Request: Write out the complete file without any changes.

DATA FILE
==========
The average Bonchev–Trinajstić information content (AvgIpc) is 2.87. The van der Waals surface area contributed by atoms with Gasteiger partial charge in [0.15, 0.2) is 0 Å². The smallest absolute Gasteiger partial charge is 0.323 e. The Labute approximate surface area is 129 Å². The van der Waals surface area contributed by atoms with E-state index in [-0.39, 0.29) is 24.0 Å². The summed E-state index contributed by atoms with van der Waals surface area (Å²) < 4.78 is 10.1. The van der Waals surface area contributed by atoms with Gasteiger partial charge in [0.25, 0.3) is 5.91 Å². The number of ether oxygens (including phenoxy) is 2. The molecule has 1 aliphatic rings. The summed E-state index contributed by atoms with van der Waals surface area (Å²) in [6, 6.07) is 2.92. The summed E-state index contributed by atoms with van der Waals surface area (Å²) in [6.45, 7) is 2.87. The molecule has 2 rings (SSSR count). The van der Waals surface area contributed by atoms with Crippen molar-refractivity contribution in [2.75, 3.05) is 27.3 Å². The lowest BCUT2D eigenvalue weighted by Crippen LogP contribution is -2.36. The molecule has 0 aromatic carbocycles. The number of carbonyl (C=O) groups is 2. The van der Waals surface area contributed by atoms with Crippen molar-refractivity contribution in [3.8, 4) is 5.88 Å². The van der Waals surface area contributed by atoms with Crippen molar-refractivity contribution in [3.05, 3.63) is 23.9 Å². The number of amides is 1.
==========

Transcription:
The average Bonchev–Trinajstić information content (AvgIpc) is 2.87. The van der Waals surface area contributed by atoms with Gasteiger partial charge in [0.15, 0.2) is 0 Å². The smallest absolute Gasteiger partial charge is 0.323 e. The Labute approximate surface area is 129 Å². The van der Waals surface area contributed by atoms with E-state index in [-0.39, 0.29) is 24.0 Å². The summed E-state index contributed by atoms with van der Waals surface area (Å²) < 4.78 is 10.1. The van der Waals surface area contributed by atoms with Gasteiger partial charge in [0.25, 0.3) is 5.91 Å². The number of ether oxygens (including phenoxy) is 2. The molecule has 1 aliphatic rings. The summed E-state index contributed by atoms with van der Waals surface area (Å²) in [6, 6.07) is 2.92. The summed E-state index contributed by atoms with van der Waals surface area (Å²) in [6.45, 7) is 2.87. The molecule has 2 rings (SSSR count). The van der Waals surface area contributed by atoms with Crippen molar-refractivity contribution in [2.75, 3.05) is 27.3 Å². The lowest BCUT2D eigenvalue weighted by Crippen LogP contribution is -2.36. The molecule has 0 aromatic carbocycles. The number of carbonyl (C=O) groups is 2. The van der Waals surface area contributed by atoms with Crippen molar-refractivity contribution in [3.8, 4) is 5.88 Å². The van der Waals surface area contributed by atoms with Crippen molar-refractivity contribution in [3.05, 3.63) is 23.9 Å². The number of amides is 1.